These days Mamahuhu seems to have come back with a refreshed energy and concept. What is Mamahuhu’s focus or game plan in its current incarnation?

During that three-year gap other people tried to make content under the Mamahuhu name, which was beyond our control. We call these the dark years. The “refreshed energy” is just the original crew back in control, a little older and a little more skilled and happy to be back!

The goal is to be consistent, grow and get better. I think we have a unique perspective on everyday life, which people like to see. But mostly it’s a great excuse to hang out with friends and laugh.

Personally, I want Mamahuhu to be a training ground for us as comedians and filmmakers, so that the gap between our channel and perhaps a TV show or film becomes less and less.

One of Mamahuhu’s consistent themes has been to introduce lesser-known aspects of contemporary Shanghai to overseas audiences, and you often nail this through humor and skillful editing. How have you seen your audience’s perception of China/Shanghai change in reaction to the videos you’ve put out? Have some resonated more than others?

I don’t see a lot of comments that say something like “wow this has changed my perspective.” But I have noticed more affectionate comments recently. A lot more love is going around, which can only be a good thing.

Our recent video about trying to get a Didi seems to have resonated with a lot of people. We also get comments from people saying how they relate to a video even though they have never been to China. I think the channel can be a cultural bridge for sure.

I saw that you traveled around LA recently and visited YouTube’s office/studio. Can you talk a bit about how online streaming platforms enable or empower a video project like Mamahuhu? Are there any overseas streaming channels you’re looking to work with?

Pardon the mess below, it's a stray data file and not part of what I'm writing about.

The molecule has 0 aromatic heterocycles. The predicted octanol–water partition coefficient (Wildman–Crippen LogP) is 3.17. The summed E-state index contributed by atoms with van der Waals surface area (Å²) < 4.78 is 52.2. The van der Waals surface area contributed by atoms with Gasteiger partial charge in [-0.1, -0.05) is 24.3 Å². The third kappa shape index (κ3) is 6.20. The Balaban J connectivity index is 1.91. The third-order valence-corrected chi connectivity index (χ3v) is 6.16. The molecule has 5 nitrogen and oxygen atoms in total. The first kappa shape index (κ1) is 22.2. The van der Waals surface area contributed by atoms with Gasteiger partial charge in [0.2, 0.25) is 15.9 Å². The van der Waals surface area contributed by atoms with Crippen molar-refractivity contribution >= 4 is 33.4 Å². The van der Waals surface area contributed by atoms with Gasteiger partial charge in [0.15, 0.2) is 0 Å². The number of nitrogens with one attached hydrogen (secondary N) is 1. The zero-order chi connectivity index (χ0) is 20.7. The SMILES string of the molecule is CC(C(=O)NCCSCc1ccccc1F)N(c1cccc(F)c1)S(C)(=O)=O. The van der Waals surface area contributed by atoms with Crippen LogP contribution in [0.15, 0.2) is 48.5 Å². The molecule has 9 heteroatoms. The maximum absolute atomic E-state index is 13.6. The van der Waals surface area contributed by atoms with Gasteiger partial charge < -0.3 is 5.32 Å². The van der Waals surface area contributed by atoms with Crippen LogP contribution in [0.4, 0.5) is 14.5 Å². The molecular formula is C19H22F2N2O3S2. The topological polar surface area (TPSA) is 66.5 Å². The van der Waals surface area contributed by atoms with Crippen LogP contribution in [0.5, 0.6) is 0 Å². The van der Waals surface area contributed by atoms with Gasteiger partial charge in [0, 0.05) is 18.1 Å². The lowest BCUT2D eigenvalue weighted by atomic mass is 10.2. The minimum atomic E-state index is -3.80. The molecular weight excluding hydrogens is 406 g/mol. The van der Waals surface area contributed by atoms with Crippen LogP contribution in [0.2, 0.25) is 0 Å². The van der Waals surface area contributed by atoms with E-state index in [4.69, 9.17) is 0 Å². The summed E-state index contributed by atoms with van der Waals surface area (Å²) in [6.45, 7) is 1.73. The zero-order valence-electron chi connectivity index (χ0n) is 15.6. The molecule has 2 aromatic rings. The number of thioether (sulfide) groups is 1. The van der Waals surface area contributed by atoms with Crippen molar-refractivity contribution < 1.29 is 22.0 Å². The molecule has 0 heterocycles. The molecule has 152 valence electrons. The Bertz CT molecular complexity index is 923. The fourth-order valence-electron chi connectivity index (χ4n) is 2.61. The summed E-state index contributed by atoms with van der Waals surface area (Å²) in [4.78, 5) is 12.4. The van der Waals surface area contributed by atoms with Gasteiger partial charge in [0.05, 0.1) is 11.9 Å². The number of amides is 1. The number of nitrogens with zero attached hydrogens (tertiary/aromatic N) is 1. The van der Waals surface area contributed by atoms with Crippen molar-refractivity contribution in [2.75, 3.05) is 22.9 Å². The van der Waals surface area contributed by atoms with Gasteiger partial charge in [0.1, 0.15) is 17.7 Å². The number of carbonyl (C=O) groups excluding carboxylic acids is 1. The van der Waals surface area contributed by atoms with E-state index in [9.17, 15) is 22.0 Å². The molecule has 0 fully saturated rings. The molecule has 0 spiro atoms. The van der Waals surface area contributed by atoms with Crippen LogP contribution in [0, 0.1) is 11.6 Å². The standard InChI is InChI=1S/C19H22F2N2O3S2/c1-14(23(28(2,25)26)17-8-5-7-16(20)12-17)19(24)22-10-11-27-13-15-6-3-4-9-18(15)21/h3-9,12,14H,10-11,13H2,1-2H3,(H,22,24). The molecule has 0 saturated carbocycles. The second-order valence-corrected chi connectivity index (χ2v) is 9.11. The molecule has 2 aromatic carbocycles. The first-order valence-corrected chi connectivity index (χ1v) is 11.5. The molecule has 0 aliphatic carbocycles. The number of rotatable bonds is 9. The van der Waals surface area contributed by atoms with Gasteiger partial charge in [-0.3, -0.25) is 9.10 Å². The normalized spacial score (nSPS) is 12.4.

I am open to all opportunities! As far as empowerment goes, we wouldn’t be here without them, and nowadays it seems if you can grow and engage consistently on these channels, people take notice and opportunities arise. If you have over 100,000 subscribers, you get to use YouTube Studios around the world for free, so when we were in LA of course we went and shot something there, as well as enjoying some free coffee and sightings of Ludacris.

One of Mamahuhu’s recent shorts, Zei Wei, just got a big-screen premiere at a film festival in LA. How did this come together? Are you interested in pursuing more of this kind of thing — longer-form content made for bigger screens?

Yes, 100%. We made Zei Wei during the “dark years” but had never released it. Once we were running the channel again, I decided to put the short out under Mamahuhu, which I was really hesitant about. I thought it would get rejected by the audience, but it had the opposite effect, and seemed to resonate with a lot of people living in transient circles.

I put it forward to a few festivals after that. We’ve gotten into one so far, and are waiting to hear about one more. What it taught me is that we do have room to play with genre on our channel, and I definitely want to do some more longform content in future.

What’s next on Mamahuhu’s agenda?

Keep making funny videos online until we can also make it on your TV and cinema! We also have our first music video in the works.

Follow Mamahuhu’s YouTube for more. All photos courtesy Alessio Avezzano/Mamahuhu.

Join the Conversation
Write comment

Frustrated? Maybe stop looking at a screen and go outside